Politics, money and school-board campaigns
The news this week that a wealthy, retired Front Range businessman has contributed $5,000 apiece to three conservative candidates running for the Mesa County School District 51 Board of Education has left some people aghast, as letters on this page today demonstrate.
For others locally, the fact that the Mesa Valley Education Association — the teachers’ union —contributed $3,000 plus services to other school board candidates is equally troubling.
We, like many others in this community, are dismayed that what have traditionally been nonpolitical school board races are becoming increasingly the opposite, with campaign funding beginning to flow to candidates in these races in larger and larger amounts.
However, both sources of funding listed above are legal under Colorado law. What’s critical for voters is to have access to that information so they can decide for themselves whether the contributions provide a reason to vote for or against a particular candidate. In that regard, Emily Shockley’s reporting in The Daily Sentinel the past few days has provided invaluable information to District 51 voters trying to evaluate candidates in this year’s school board race.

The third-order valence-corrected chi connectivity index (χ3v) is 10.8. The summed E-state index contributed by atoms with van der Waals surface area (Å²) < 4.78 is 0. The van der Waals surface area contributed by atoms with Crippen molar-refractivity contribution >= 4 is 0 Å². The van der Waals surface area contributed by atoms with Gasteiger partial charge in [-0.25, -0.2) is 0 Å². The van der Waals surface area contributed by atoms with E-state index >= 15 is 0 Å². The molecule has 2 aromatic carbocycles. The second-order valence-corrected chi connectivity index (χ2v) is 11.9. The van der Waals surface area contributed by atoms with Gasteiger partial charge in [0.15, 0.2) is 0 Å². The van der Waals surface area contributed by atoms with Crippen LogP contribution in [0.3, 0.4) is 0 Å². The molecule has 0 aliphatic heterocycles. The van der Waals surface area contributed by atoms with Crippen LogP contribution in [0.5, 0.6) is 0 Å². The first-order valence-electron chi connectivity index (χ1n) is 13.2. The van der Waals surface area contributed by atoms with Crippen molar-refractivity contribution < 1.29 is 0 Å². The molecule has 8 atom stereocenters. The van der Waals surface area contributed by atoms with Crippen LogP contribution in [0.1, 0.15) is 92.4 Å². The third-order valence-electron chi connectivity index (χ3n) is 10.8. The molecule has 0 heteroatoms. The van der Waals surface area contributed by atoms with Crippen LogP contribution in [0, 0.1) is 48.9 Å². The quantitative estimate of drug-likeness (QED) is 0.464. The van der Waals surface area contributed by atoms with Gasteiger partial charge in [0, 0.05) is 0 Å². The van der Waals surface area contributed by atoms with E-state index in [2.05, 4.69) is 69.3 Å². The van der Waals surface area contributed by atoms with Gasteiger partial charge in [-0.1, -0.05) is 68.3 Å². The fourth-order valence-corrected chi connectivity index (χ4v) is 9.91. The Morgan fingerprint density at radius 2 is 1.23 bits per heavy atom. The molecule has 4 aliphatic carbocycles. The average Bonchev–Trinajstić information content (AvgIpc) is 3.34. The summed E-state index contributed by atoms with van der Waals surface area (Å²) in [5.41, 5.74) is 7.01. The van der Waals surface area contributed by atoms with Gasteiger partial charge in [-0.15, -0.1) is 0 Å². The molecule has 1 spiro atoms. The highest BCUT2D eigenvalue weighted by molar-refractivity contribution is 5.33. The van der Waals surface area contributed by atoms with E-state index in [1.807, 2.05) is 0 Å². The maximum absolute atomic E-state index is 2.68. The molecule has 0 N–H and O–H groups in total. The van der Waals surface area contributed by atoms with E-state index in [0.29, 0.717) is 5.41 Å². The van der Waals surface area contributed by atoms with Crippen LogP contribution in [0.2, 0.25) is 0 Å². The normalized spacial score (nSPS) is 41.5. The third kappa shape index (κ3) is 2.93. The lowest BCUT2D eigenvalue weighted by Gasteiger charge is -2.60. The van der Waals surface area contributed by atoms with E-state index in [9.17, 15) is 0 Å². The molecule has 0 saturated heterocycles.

In both cases mentioned above, the contributors unquestionably hope for something in return from the candidates they back. That most likely means board members supportive of charter schools and vouchers, in the case of Greenwood Village resident Ed McVaney. When it comes to MVEA, it’s board members friendly to the teachers’ union and its concerns, especially during contract negotiations.
Increasing politicization of school board races may be the wave of the future for this and other communities, although we hope that isn’t the case. However, regarding campaign contributions, as we have long argued, timely transparency is the key so that voters can see who’s contributing to whom and how that might influence the candidates.